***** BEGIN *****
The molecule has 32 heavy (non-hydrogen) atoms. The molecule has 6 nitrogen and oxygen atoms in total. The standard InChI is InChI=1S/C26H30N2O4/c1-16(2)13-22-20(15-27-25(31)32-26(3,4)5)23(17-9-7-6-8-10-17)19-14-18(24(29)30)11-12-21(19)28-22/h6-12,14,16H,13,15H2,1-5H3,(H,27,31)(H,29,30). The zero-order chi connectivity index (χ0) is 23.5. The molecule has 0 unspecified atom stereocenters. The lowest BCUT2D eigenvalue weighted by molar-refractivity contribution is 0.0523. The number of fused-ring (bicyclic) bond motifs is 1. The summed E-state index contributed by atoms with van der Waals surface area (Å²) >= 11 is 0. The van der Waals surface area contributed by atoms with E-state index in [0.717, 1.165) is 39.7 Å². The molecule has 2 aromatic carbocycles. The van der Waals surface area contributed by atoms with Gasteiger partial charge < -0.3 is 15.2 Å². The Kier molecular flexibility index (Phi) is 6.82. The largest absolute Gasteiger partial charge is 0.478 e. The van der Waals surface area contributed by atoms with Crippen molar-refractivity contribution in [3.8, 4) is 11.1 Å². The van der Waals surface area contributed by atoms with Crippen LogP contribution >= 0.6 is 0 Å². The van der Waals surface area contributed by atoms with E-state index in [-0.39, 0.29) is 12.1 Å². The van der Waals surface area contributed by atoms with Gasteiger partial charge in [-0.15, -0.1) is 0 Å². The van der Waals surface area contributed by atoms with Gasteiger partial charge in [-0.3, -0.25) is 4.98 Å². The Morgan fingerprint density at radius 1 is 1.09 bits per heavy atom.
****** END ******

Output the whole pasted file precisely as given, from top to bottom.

The molecule has 32 heavy (non-hydrogen) atoms. The molecule has 6 nitrogen and oxygen atoms in total. The standard InChI is InChI=1S/C26H30N2O4/c1-16(2)13-22-20(15-27-25(31)32-26(3,4)5)23(17-9-7-6-8-10-17)19-14-18(24(29)30)11-12-21(19)28-22/h6-12,14,16H,13,15H2,1-5H3,(H,27,31)(H,29,30). The zero-order chi connectivity index (χ0) is 23.5. The molecule has 0 unspecified atom stereocenters. The lowest BCUT2D eigenvalue weighted by molar-refractivity contribution is 0.0523. The number of fused-ring (bicyclic) bond motifs is 1. The summed E-state index contributed by atoms with van der Waals surface area (Å²) >= 11 is 0. The van der Waals surface area contributed by atoms with E-state index in [0.717, 1.165) is 39.7 Å². The molecule has 2 aromatic carbocycles. The van der Waals surface area contributed by atoms with Gasteiger partial charge < -0.3 is 15.2 Å². The Kier molecular flexibility index (Phi) is 6.82. The largest absolute Gasteiger partial charge is 0.478 e. The van der Waals surface area contributed by atoms with Crippen molar-refractivity contribution in [3.8, 4) is 11.1 Å². The van der Waals surface area contributed by atoms with Crippen LogP contribution >= 0.6 is 0 Å². The van der Waals surface area contributed by atoms with E-state index in [-0.39, 0.29) is 12.1 Å². The van der Waals surface area contributed by atoms with Gasteiger partial charge in [-0.15, -0.1) is 0 Å². The van der Waals surface area contributed by atoms with Gasteiger partial charge in [-0.3, -0.25) is 4.98 Å². The Morgan fingerprint density at radius 1 is 1.09 bits per heavy atom.